Thursday, April 3rd, 2014
By William Kincaid
Latta: regulation, Obamacare, energy top issues
  CELINA - In the 450 meetings U.S. Rep. Bob Latta, R-Bowling Green, has had in the last 18 months with his constituents, the same issues are discussed - regulations, Obamacare and energy.
"I hear the same thing over and over and over," Latta said during a sit-down interview with the newspaper this week. "Regulatory is number one. We have $1.8 trillion of regulations out there now ... so businesses are trying to figure out how they're going to comply with that."
The Fifth District Congressman made stops at Ergo Desktop, Mercer Landmark and other businesses while in Mercer County on Monday.
Latta said hearing people in Washington refer to northern Ohio as the Rust Belt is akin to fingernails raking across a chalkboard. They need to schedule a visit, he said.
"It's absolutely amazing the technology (in manufacturing plants)," he said. "The skill set that people have to have to be able to work in our plants today is just absolutely amazing from 10, 15, 20 years ago ... these are highly technical."
And those manufacturing plants and their 60,000 employees need to have affordable and reliable electricity, 78 percent of which is generated by coal-fired plants and threatened by new EPA regulations, Latta said, echoing statements he made at the Midwest Electric Co-op Owners for Political Action on Monday morning.
"There's the East Coast and the West Coast and us, and we're out here farming, we're out here manufacturing, and we've got to have the power," he said.
The powers of the EPA can be scaled back two ways, Latta said, - the election of a new president in 2016 or the calling of a Congressional Review Act to force a vote on any regulation.
"Now the problem is the Senate won't do anything," he said.
Latta also discussed new jobs from the burgeoning natural gas industry and the proposed Keystone pipeline that he says would help America achieve energy independence.
"Our fight is that we've got to keep jobs here ... people don't realize, in some of these places in Washington, that we actually create jobs because of energy."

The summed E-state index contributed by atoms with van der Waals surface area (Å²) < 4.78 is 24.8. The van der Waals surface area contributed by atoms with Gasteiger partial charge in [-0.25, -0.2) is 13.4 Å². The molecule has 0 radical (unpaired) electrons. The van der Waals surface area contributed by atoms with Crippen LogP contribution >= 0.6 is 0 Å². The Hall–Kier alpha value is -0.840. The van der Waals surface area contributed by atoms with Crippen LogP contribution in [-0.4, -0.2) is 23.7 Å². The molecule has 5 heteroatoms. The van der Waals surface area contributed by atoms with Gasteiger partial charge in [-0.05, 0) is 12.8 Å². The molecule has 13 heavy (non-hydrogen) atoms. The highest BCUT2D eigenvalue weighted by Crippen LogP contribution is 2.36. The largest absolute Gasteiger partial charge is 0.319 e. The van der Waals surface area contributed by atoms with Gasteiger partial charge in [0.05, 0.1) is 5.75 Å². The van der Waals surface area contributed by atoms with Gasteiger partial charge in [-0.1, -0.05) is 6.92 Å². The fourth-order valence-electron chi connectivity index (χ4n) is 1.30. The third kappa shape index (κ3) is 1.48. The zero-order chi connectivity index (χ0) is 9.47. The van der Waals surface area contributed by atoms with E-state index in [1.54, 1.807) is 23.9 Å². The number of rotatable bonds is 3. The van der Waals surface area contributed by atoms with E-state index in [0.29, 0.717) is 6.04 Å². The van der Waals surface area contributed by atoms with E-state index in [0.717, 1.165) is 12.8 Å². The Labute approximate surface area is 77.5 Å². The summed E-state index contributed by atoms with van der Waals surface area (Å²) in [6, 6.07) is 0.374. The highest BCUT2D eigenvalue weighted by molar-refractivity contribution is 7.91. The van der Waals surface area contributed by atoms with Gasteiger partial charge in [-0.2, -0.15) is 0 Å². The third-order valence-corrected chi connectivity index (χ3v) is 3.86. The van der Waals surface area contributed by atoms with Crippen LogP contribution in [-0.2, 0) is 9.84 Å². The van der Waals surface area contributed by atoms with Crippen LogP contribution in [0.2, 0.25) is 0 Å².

For example, Latta said a company within his district creates a specific type of implement used in natural gas production, adding 15 jobs and expanding the factory.
The pipeline would bring additional energy and jobs to America through the refinement of oil but the Canadians are getting upset about delays and may run the line toward eastern Canada, bypassing the United States, Latta said.
"(Then) the $7 billion project stays in Canada. The jobs stay in Canada," Latta said.
Canada is a huge trading partner with the United States and for every $1 sent there, 90 cents comes back, Latta said.
"I don't think there's any place we can get a better deal," he said.
Latta rebutted arguments that construction jobs associated with the project would be temporary, pointing out that all construction projects are temporary.
The trade unions want the pipeline to proceed because they're looking at their brothers and sisters out there that are going to have good employment, Latta said.
"But all of a sudden if these people don't have employment, they start drifting apart, and we have no construction out there," he said.
Latta also talked about Obamacare, noting that businesses are forgoing plans to expand to stay under the 50- employee minimum of the health reform act.
"We're just going to pray that the United States Senate switches this time (or) something else happens before the next deadline date comes up," Latta said. "Again, the law is stifling employment and stifling companies from going forward."
Obamacare also is costing some of Latta's constituents dearly.
"We got a lot of calls from folks like farmers," he said. "They were paying $350 a month for a family of four and their premium came through $1,100 a month."
And U.S. Senate Majority Leader Harry Reid will not allow any amendments to the act, Latta said.
"He refuses to change anything, and I'm not sure how long it's going to take before the Democrats in the Senate finally have to rebel because they have multiple seats over there that are in jeopardy," Latta said.
Latta represents Celina, Mendon and Rockford in Mercer County, as well as sections of Defiance, Hancock, Hardin, Fulton, Henry, Lucas, Ottawa, Paulding, Putnam, Van Wert, Williams, Wood and Wyandot counties.
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